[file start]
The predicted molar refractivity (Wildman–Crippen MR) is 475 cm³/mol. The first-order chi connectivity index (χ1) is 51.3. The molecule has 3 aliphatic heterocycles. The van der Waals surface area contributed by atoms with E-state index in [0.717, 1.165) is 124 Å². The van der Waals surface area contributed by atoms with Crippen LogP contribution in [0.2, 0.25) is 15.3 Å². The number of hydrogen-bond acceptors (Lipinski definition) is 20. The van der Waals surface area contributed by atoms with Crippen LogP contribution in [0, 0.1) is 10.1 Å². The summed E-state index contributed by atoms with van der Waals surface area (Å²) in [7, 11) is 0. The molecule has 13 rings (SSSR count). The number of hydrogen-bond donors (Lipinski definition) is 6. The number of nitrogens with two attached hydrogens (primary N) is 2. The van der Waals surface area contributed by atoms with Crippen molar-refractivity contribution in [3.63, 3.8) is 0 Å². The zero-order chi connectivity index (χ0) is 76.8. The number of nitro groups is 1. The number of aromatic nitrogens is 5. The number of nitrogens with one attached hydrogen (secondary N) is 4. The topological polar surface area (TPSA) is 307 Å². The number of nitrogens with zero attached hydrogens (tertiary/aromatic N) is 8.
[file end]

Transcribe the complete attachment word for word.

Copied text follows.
The predicted molar refractivity (Wildman–Crippen MR) is 475 cm³/mol. The first-order chi connectivity index (χ1) is 51.3. The molecule has 3 aliphatic heterocycles. The van der Waals surface area contributed by atoms with E-state index in [0.717, 1.165) is 124 Å². The van der Waals surface area contributed by atoms with Crippen LogP contribution in [0.2, 0.25) is 15.3 Å². The number of hydrogen-bond acceptors (Lipinski definition) is 20. The van der Waals surface area contributed by atoms with Crippen LogP contribution in [0, 0.1) is 10.1 Å². The summed E-state index contributed by atoms with van der Waals surface area (Å²) in [7, 11) is 0. The molecule has 13 rings (SSSR count). The number of hydrogen-bond donors (Lipinski definition) is 6. The number of nitrogens with two attached hydrogens (primary N) is 2. The van der Waals surface area contributed by atoms with Crippen molar-refractivity contribution in [3.63, 3.8) is 0 Å². The zero-order chi connectivity index (χ0) is 76.8. The number of nitro groups is 1. The number of aromatic nitrogens is 5. The number of nitrogens with one attached hydrogen (secondary N) is 4. The topological polar surface area (TPSA) is 307 Å². The number of nitrogens with zero attached hydrogens (tertiary/aromatic N) is 8.